A legal proxy is a person that can make medical, welfare or financial decisions for an adult with incapacity.
Types of legal proxy
There are 3 types of legal proxy:
- Welfare attorney – someone appointed to make decisions about a persons care and treatment if they are ever unable to do so themselves
- Welfare guardian – someone appointed by a court to make decisions about a person’s care and treatment on their behalf
- An intervention order – someone appointed by a court to make a one-off decision about a person’s care or treatment within a set period
How to become a legal proxy
Applying to become a legal proxy can be complicated and you may need to seek legal advice from a solicitor or legal advisor.
The Office of the Public Guardian (OPG) may be able to help you with this process.
Your rights as a legal proxy
If you are a legal proxy, you should be asked to consent on behalf of the person you care for.
Before doing so, you may be asked to show a copy of the power of attorney document as proof.
In an emergency, a doctor can go ahead with treatment without your consent if it will:
- save the person’s life
- stop them suffering more serious harm
If you are a legal proxy, you may also have the right to see their health records.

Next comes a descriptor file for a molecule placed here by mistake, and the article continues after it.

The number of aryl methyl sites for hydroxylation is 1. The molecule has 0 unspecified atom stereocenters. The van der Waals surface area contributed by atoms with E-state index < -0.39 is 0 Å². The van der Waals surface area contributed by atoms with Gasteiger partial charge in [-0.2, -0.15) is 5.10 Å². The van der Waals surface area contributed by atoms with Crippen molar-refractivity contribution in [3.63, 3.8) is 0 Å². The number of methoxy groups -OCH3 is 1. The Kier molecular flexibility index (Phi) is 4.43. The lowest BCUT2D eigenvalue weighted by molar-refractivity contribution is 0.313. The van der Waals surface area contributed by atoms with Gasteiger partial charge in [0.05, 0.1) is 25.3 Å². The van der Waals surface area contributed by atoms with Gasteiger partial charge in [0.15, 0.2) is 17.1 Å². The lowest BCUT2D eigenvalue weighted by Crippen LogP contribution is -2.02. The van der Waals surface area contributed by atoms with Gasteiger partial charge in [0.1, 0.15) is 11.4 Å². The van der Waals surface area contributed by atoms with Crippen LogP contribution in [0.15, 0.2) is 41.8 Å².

Disagreeing with a decision as a legal proxy
As a legal proxy, you have the right to disagree with the care or treatment of the person you care.
You cannot demand that a particular treatment is given but can object to a treatment that you think should not be given.
If you disagree with a decision, a second opinion will be sought from an independent doctor.
If the second doctor agrees with the first doctor’s decision, the health care or treatment can be given.
If the second doctor does not agree with the first doctor’s decision, it can't.
If you disagree with the second doctor’s opinion, you can go to the Court of Session to ask for the treatment to be stopped. You may need to get help from a solicitor if you want to do this.
Disagreeing with a decision if you are not a legal proxy
If you disagree with a decision and not a legal proxy:
- your views should still be taken account
- you can ask for a second opinion
A doctor can still treat the person you care for unless you go to court and get an order to stop it.
Making a complaint about a decision
If you're unhappy about a medical decision, you have the right to make a complaint.
Find out more about giving feedback and making a complaint